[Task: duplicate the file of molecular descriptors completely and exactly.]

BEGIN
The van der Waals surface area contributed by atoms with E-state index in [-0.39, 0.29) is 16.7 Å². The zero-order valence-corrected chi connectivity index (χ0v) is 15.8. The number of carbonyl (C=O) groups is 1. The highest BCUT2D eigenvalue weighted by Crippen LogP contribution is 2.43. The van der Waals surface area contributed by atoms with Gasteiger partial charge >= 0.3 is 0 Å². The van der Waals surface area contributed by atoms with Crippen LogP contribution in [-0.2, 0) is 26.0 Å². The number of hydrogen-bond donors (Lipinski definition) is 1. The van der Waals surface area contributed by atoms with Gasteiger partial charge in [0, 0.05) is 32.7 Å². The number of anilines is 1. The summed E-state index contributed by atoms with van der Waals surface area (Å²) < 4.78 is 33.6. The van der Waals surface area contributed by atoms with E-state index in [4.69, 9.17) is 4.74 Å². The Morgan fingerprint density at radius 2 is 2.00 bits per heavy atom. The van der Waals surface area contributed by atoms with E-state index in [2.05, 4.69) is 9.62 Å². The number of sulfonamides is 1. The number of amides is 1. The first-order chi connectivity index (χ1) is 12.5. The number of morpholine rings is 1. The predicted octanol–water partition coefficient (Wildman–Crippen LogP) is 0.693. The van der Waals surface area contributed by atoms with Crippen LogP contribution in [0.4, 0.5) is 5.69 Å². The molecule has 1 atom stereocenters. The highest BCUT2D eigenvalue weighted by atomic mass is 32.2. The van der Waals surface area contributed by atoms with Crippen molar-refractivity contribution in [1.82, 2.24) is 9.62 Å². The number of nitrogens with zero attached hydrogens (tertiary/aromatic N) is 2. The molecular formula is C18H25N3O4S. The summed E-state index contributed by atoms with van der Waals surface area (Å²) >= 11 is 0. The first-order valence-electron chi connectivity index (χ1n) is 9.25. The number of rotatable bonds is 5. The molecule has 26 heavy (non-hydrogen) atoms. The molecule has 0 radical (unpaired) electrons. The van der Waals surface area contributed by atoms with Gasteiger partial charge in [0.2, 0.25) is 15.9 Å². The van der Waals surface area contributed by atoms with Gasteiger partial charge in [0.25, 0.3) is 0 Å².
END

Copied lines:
The van der Waals surface area contributed by atoms with E-state index in [-0.39, 0.29) is 16.7 Å². The zero-order valence-corrected chi connectivity index (χ0v) is 15.8. The number of carbonyl (C=O) groups is 1. The highest BCUT2D eigenvalue weighted by Crippen LogP contribution is 2.43. The van der Waals surface area contributed by atoms with Gasteiger partial charge >= 0.3 is 0 Å². The van der Waals surface area contributed by atoms with Crippen LogP contribution in [-0.2, 0) is 26.0 Å². The number of hydrogen-bond donors (Lipinski definition) is 1. The van der Waals surface area contributed by atoms with Gasteiger partial charge in [0, 0.05) is 32.7 Å². The number of anilines is 1. The summed E-state index contributed by atoms with van der Waals surface area (Å²) < 4.78 is 33.6. The van der Waals surface area contributed by atoms with E-state index in [4.69, 9.17) is 4.74 Å². The Morgan fingerprint density at radius 2 is 2.00 bits per heavy atom. The van der Waals surface area contributed by atoms with E-state index in [2.05, 4.69) is 9.62 Å². The number of sulfonamides is 1. The number of amides is 1. The first-order chi connectivity index (χ1) is 12.5. The number of morpholine rings is 1. The predicted octanol–water partition coefficient (Wildman–Crippen LogP) is 0.693. The van der Waals surface area contributed by atoms with Crippen LogP contribution in [0.4, 0.5) is 5.69 Å². The molecule has 1 atom stereocenters. The highest BCUT2D eigenvalue weighted by atomic mass is 32.2. The van der Waals surface area contributed by atoms with Crippen molar-refractivity contribution in [1.82, 2.24) is 9.62 Å². The number of nitrogens with zero attached hydrogens (tertiary/aromatic N) is 2. The molecular formula is C18H25N3O4S. The summed E-state index contributed by atoms with van der Waals surface area (Å²) >= 11 is 0. The first-order valence-electron chi connectivity index (χ1n) is 9.25. The number of rotatable bonds is 5. The molecule has 26 heavy (non-hydrogen) atoms. The molecule has 0 radical (unpaired) electrons. The van der Waals surface area contributed by atoms with Gasteiger partial charge in [0.2, 0.25) is 15.9 Å². The van der Waals surface area contributed by atoms with Gasteiger partial charge in [0.25, 0.3) is 0 Å².